The winner of this contest to design a prototype wildlife bridge in Colorado has been announced: HNTB with Michael Van Valkenburgh & Associates.
When I previously covered the competition finalists, I noted that this design was my favourite, because the structural form is both easy to erect and readily adaptable to different geometries. The bridge has the elevation of a portal frame, but functions as a three-pinned arch, with the two halves of the portal propped against each other at the crown.
Each precast concrete element is in the form of a hyperbolic paraboloid (hypar) shell, which provides high stiffness while being of low weight, hence easy to erect without requiring unduly heavy craneage. The size can be readily amended and multiple units stacked side-by-side to create differently sized wildlife crossings.
The jury report [PDF] makes interesting reading, stating that the winner:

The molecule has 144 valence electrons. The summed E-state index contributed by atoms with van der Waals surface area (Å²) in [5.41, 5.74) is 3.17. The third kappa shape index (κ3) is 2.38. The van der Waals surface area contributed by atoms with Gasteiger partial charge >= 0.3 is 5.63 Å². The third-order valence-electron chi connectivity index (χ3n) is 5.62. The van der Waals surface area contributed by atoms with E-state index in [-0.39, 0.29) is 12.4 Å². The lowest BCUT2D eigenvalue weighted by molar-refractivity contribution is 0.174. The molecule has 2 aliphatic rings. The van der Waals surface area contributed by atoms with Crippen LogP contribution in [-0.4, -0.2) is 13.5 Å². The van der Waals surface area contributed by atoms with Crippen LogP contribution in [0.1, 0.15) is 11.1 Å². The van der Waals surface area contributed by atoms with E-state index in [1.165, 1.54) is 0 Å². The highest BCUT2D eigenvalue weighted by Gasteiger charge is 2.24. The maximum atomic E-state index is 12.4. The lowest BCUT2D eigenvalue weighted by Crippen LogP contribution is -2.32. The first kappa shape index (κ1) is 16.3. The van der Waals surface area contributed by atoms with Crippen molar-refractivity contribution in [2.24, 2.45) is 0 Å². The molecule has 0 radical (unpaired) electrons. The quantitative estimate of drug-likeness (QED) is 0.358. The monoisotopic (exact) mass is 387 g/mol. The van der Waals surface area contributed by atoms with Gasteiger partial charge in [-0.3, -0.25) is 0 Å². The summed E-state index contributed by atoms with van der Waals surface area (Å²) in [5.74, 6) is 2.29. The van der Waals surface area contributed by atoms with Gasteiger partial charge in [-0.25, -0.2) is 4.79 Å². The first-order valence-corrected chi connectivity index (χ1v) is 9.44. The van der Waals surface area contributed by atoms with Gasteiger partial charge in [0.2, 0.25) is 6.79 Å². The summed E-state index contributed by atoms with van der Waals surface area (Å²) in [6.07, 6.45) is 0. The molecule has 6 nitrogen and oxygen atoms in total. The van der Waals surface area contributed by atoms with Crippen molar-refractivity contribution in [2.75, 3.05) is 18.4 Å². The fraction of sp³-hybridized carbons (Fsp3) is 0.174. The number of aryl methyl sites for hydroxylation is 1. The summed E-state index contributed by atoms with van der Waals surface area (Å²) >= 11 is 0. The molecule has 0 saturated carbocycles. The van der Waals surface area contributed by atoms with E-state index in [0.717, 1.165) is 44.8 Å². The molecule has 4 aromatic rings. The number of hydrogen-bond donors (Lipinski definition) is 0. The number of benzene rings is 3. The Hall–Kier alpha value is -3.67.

"combined brilliantly an overarching focus on wildlife habitat, behavior, and viability with a practical intelligence regarding the making of such a work of infrastructure. The scheme marries well a simple elegance with a brute force. It effectively recasts ordinary materials and methods of construction into a potentially transcendent work of design."Clearly, they were looking for something practical and modest rather than an architectural statement in its own right.
I wonder whether the winning design has wider applications than just for use in building wildlife bridges. For example, could it substitute for the precast con-arch system sometimes used to cheaply span watercourses, but which lacks the ideal profile for spanning roads and railways? The challenge is in getting the formwork adaptable for precasting a wide range of geometries, and I'm not entirely convinced by the simple diagrams provided above (click on any image for a larger version).